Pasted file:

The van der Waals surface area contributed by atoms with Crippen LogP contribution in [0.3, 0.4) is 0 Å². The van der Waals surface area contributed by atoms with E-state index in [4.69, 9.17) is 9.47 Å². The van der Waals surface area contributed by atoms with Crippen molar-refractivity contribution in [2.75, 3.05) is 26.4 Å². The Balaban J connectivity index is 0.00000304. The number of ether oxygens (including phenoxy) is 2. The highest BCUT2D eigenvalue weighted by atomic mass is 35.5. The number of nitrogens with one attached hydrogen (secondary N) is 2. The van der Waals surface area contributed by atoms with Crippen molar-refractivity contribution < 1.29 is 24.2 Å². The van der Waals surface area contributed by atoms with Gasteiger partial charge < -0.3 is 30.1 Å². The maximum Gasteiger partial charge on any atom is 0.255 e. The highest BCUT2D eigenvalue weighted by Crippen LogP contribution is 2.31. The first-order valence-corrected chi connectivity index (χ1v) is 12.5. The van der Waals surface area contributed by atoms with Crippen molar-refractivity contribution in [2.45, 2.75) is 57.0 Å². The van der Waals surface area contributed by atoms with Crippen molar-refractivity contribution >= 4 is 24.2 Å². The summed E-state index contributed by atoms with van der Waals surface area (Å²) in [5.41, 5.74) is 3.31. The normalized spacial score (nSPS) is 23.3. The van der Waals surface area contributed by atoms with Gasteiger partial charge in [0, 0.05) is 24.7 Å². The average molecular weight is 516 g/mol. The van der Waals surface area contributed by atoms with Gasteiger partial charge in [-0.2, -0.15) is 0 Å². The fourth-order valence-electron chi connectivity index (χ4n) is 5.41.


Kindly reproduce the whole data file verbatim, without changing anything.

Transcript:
The van der Waals surface area contributed by atoms with Crippen LogP contribution in [0.3, 0.4) is 0 Å². The van der Waals surface area contributed by atoms with E-state index in [4.69, 9.17) is 9.47 Å². The van der Waals surface area contributed by atoms with Crippen molar-refractivity contribution in [2.75, 3.05) is 26.4 Å². The Balaban J connectivity index is 0.00000304. The number of ether oxygens (including phenoxy) is 2. The highest BCUT2D eigenvalue weighted by atomic mass is 35.5. The number of nitrogens with one attached hydrogen (secondary N) is 2. The van der Waals surface area contributed by atoms with Crippen molar-refractivity contribution < 1.29 is 24.2 Å². The van der Waals surface area contributed by atoms with Gasteiger partial charge < -0.3 is 30.1 Å². The maximum Gasteiger partial charge on any atom is 0.255 e. The highest BCUT2D eigenvalue weighted by Crippen LogP contribution is 2.31. The first-order valence-corrected chi connectivity index (χ1v) is 12.5. The van der Waals surface area contributed by atoms with Crippen molar-refractivity contribution in [2.45, 2.75) is 57.0 Å². The van der Waals surface area contributed by atoms with Crippen molar-refractivity contribution >= 4 is 24.2 Å². The summed E-state index contributed by atoms with van der Waals surface area (Å²) in [5.41, 5.74) is 3.31. The normalized spacial score (nSPS) is 23.3. The van der Waals surface area contributed by atoms with Gasteiger partial charge in [0, 0.05) is 24.7 Å². The average molecular weight is 516 g/mol. The van der Waals surface area contributed by atoms with Gasteiger partial charge in [-0.2, -0.15) is 0 Å². The fourth-order valence-electron chi connectivity index (χ4n) is 5.41.